Walsh urges DNR to select the best approach to protect communities and marbled murrelet’s habitat

Rep. Jim Walsh, R-Aberdeen, and a bipartisan group of 11 lawmakers, recently sent a letter to the Department of Natural Resources (DNR) urging the DNR board to align its approach for the Marbled Murrelet's Long-Term Conservation Strategy with the minimum federal standard for protection of the species.

Walsh and others believe the board's selection on the method implemented to protect the birds' habitat could have a significant impact on the local economy and communities in Wahkiakum and Pacific counties.

“The state plan for dealing with the marbled murrelet could be an existential threat to the communities of Wahkiakum and Pacific counties,” said Walsh. “DNR must act in the area's best interest, and its own best interest, to minimize the damage caused by this bird's listing as an endangered species.”

The marbled murrelet is a small, robin-sized diving seabird. It spends the majority of its time on the ocean, only flying inland to nest in old-growth forests. The Washington, Oregon and California populations of marbled murrelets were federally listed as threatened under the Endangered Species Act in 1992. There have been long delays in Washington state finalizing its long-term habitat conservation plan for the birds.

DNR board members are considering six different methods to protect the species. They will be making their final decision within the next few weeks. A recent draft environmental impact statement contains a detailed description of the five alternatives being considered, including “Option B.”  Walsh says this plan would meet the minimum federal standards for the species preservation, while creating the least amount of negative impact possible on surrounding affected communities.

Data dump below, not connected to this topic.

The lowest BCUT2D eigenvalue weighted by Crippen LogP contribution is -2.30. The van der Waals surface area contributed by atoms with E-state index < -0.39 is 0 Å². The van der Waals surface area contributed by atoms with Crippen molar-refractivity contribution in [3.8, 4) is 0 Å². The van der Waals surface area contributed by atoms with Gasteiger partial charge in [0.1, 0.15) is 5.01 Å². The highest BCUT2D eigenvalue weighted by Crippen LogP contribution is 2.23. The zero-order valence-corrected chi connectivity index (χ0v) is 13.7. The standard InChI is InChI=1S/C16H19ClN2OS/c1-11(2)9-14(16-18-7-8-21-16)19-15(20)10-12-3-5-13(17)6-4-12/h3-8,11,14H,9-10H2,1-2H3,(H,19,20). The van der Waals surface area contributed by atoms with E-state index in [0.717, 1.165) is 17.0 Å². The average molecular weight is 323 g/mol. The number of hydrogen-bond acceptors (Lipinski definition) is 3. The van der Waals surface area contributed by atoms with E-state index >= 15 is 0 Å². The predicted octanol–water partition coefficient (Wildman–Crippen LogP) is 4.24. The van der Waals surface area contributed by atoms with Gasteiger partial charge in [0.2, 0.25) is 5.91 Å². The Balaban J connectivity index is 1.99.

“Many people in Southwest Washington are calling this the 'spotted owl two.' They are right.” continued Walsh. “It could have that kind of impact. I'm grateful to my colleagues who've signed on to this letter. They understand the urgency of this issue.”

Walsh, and the other lawmakers who sent the letter to DNR, believe the other five alternatives would create significant economic hardship on counties and communities that can least afford it. They say reduced timber harvests and revenues from trust lands would be negatively affected. The representatives are asking DNR to ensure the approach selected does not exceed the minimum standard federal guidelines for protection of the species.


Washington State House Republican Communications